UK Zoos in controversy as plot to cage endangered Scottish wildcats is exposed

UK Zoos in controversy as plot to cage endangered Scottish wildcats is exposed

Leaked minutes from a meeting organised by the Royal Zoological Society of Scotland (RZSS) – the owners of Edinburgh Zoo and Highland Wildlife Park, reveal Scottish Natural Heritage (SNH) have approved the wild trapping of endangered Scottish wildcats for captivity, with other UK zoos such as Chester Zoo, New Forest Wildlife Park and Aigas Field Centre also present at the meeting. Only 35 pure wildcats are believed to survive in Scotland, raising fears from conservationists that this would mean its extinction in the wild, whilst tactics suggested in the minutes to trap and contain these wild animals have been blasted by animal welfare groups.

Scottish wildcats are under threat due to cross-mating with feral domestic cats; a process called hybridisation that gradually waters away the pure wildcat genes over successive generations.

This move to capture free ranging wildcats is part of the Lottery funded SNH Wildcat Action Plan, which has repeatedly come under fire from conservationists, animal welfare groups and even their own scientists over the last two years. Accusations of putting PR before conservation, conning the public over the genetic purity of wildcats in captivity and falsifying survey and genetics research have made this Government approved plan extremely controversial since it’s implementation in 2013.

Claiming that captive breeding is the only thing that can save the wildcat, RZSS have been given authority by SNH to begin trapping and to licence others of their choosing to do so, however, plans to return any captive bred cats to the wild warranted a single comment at the meeting, as RZSS confirmed that one member of staff would carry out assessments of potential release sites when they had no other work to do.


The plan contrasts with the independent Wildcat Haven project in the West Highlands which has created a threat-free safe haven for wildcats over 250 square miles in size using only neutering of feral cats; a project with the widespread support of the local community and animal welfare and conservation organisations worldwide.

Anti-captivity charity the Captive Animals’ Protection Society (CAPS) expressed serious concerns about the planned trapping, highlighting that the meeting included discussions on the use of ‘honey-traps’, where live female hybrid cats are planted in cages in the wild to lure male wildcats, and a “barbaric concept” out-lined by Sir John Lister-Kaye of Aigas Field Centre of feeding live animals to captive cats.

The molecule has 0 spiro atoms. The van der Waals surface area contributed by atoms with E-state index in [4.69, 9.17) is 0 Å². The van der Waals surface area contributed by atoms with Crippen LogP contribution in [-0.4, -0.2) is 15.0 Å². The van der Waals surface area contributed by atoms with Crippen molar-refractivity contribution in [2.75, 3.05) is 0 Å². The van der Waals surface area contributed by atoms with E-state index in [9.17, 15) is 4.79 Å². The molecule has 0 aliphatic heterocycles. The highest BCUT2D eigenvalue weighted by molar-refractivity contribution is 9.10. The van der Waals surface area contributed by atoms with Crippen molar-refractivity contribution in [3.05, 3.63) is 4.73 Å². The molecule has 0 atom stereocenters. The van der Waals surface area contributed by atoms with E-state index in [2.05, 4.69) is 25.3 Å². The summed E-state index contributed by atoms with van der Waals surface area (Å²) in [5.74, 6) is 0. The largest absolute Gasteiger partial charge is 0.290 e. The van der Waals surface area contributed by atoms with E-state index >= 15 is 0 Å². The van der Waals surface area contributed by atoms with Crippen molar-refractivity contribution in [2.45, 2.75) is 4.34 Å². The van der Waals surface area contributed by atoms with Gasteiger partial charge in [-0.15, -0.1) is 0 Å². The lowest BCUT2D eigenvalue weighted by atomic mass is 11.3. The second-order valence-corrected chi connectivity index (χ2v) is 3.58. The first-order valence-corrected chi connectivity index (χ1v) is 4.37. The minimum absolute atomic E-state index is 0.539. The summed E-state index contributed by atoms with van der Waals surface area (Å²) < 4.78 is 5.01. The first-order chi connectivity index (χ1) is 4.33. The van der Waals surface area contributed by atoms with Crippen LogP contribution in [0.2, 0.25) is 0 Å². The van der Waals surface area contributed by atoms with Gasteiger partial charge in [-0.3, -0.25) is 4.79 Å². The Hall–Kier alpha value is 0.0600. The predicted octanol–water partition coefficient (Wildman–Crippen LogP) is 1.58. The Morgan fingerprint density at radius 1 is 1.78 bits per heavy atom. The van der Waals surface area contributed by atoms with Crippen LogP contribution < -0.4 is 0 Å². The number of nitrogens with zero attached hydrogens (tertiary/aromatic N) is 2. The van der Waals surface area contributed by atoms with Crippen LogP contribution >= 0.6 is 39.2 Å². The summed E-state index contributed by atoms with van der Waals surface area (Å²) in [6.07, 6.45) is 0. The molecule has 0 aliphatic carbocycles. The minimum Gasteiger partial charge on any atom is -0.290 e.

Campaigns Director, Nicola O’Brien, stated “Taking animals from the wild to stock zoo exhibits is something which people nowadays see as unacceptable, a throwback to a bygone era where animal collections had nothing to do with animal welfare. Concepts such as using female cats as bait for males or throwing live animals into a cage to be eaten are barbaric ideas that also belong buried in the past.”

“Ignoring the substantial evidence from the Wildcat Haven project that threat-free zones can be effectively created around wildcat populations, this SNH/RZSS plan is unjustifiable, clearly little to do with conservation and everything to do with these zoos stocking their cages. To disguise this cruel act as ‘conservation’, as these zoos are doing, does not make it any less tragic for the individuals removed from their wild homes.”

Of greatest concern perhaps for local cat owners were extensive discussions regarding the killing of domestic cats to prevent them breeding with wildcats, a move to prevent hybridisation. This was noted to be of preference for many in attendance at the meeting rather than neutering programmes such as that carried out by Wildcat Haven.

Emily O’Donoghue, director of the Wildcat Haven project confirmed, “We use humane feral cat neutering under a scientific methodology as a solution to stop the breeding of wildcats with feral domestic cats in a bid to preserve the true, Scottish wildcats. Feral cats across over 250 square miles of the West Highlands have been neutered so far, and we expect to confirm expansion to 600 square miles next winter. Wildcats living here are safe from any threat and much loved by the entire community; we will strongly oppose any effort to remove wildcats from the Haven region, and will be opening several new sites in the hope of protecting other wildcats against these plans. There is no justification for healthy Scottish wildcats to be in cages anymore.”

CAPS has launched a campaign calling on supporters to contact SNH, RZSS and the new Scottish Environment Minister Aileen Macleod to voice their concerns and boycott the zoos involved, they are also supporting local animal rights activists with a demonstration outside of Edinburgh Zoo on Easter Monday.

Wildcat expert Steve Piper, one of the most vocal critics of the Action Plan after walking out on it in 2013, commented, “There’s about 35 wildcats left and you need an absolute minimum of 20 to found a captive population. This is the extinction of the Scottish wildcat from the wild for no reason other than SNH posturing that they’re doing something and RZSS building themselves a little wildcat empire, trying to convince the public that wildcats tearing live rabbits to pieces in a cage is a shining example of animal husbandry. SNH and RZSS are the greatest threat to the wildcat now, I can only hope communities in wildcat areas will stand against them.”

The BBC covered the story here:



Contact the parties involved to let them know why capturing wild animals for a life in a cage is cruel and not the best way forward for conserving the wildcat! Here are facebook pages, twitter accounts and emails – take your pick and please politely ask them to change their plans for the good of these animals.

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